Have you seen this absolutely swoonworthy new design by Cecily Glowik MacDonald? I am in love. I immediately started looking through my stash for appropriate yarns and yardages. Beaverslide? Nope, not tweedy enough. Peace Fleece? Not drapey enough. And then I remembered this deliciously soft natural grey cormo from the Elsa Wool Company in Colorado. I purchased six squishy skeins in the fall of 2007 at the Taos Wool Festival, and I’ve been saving it for the right project. I think this is it. I checked the (handwritten) label, and found that the weight and yardage matched the yarn in the pattern.

So I swatched as I sipped my morning coffee, and began daydreaming of a cozy grey big-cowled tunic-y sweater. And suddenly the fact that the semester starts tomorrow didn’t seem quite so bad. I mean, this is the perfect sweater to be a hip-yet-studious grad student. Right? This sweater will actually help me with my preparation for my comprehensive exams. Right?

My swatch was close enough to the called for gauge, so I washed it, set it out to dry, and then cast on for the cowl neck. This pattern calls for using larger needles than you’d think would be appropriate for the yarn, and because of this, the drape is fabulous.

Boh is not impressed.

So here I am, twenty-four hours after I first laid eyes on Idlewood: an inch or so into the cowl neck, and a tiny bit more relaxed about the craziness that begins tomorrow.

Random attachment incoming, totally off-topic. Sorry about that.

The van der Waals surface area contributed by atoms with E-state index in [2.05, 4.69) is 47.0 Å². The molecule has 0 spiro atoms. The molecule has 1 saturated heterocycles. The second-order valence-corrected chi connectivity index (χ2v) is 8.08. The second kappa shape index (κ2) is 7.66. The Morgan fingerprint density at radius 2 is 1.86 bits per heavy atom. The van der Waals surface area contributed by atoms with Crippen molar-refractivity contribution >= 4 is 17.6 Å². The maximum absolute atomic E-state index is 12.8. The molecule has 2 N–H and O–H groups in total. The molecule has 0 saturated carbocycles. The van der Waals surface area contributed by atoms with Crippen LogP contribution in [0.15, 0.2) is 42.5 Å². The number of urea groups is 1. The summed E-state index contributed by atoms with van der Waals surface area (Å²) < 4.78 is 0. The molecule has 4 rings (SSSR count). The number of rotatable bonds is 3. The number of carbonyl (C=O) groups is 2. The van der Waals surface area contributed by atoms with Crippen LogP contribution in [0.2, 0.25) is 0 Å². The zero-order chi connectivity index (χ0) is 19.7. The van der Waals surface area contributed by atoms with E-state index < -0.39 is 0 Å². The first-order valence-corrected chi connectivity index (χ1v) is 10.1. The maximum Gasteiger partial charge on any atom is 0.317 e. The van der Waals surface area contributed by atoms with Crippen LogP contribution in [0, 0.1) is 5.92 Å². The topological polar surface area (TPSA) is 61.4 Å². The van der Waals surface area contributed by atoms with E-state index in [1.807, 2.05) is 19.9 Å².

hemlock blob, boh, buttons.

A podcast, an episode of Project Runway, and two mugs of coffee later, I present to you my hemlock ring, in blob form, and I love it. Now, where am I going to block this thing?

Boh has no idea.

Yesterday afternoon,  I quickly added a fourth (red) button to my Shalom, and then swapped out the less matchy orange button (second from the top) in order to make this wearable, and quick. See, yesterday was cold and rainy, and, let’s face it, rather unproductive. A coffee shop work plan took shape, and I decided that I needed to be able to wear Shalom. I think I will eventually swap out the orange buttons for red ones, but this worked wonderfully for yesterday’s coffee shop work date (followed by a french-fries-with-delicious-dipping-sauces-reward-for-reading date). Here are a few more Shalom pictures! (Tough to take good photos in artificial light. The blurry ones are my favorites.)

Back to the pile of reading!

FO: shalom.

Boh is anxious about button selection.

And here’s what I settled on. (Boh’s anxiety was completely valid, by the way. Turns out I made four buttonholes. Didn’t realize that until I sewed on three buttons and tried on the sweater. I’m not sure yet if I’ll move the top button down, leave it as is, buy another funky orange button, or swap the buttons entirely. Thoughts?)

Here’s a full length shot, even though the brilliance of the sunshine puts me (and shalom) in shadow.

Have I told you lately that I love this sweater? School and life got in the way of me finishing this earlier in the spring. Despite the fact that it took me a few months to knit, this is actually a super quick, super rewarding knit.

Yarn:  2.75 skeins of Cascade 220

Mods: I followed the pattern, but I used worsted weight yarn and size 7 needles (thanks to all the shalom knitters on ravelry for their detailed notes). To account for my smaller gauge, I added a repeat of the twisted rib yoke section, and then pretty much knit until it seemed to hit me at the right spot. Oh — and I added a fourth buttonhole, even though there is not currently a button to pair it with.

Even though all of my decisions about sizing occurred totally on the fly, this might be my best fitting sweater to date. Go figure. The weather around here is spring-y, and not too hot, so I should have lots of opportunity to wear my shalom this week!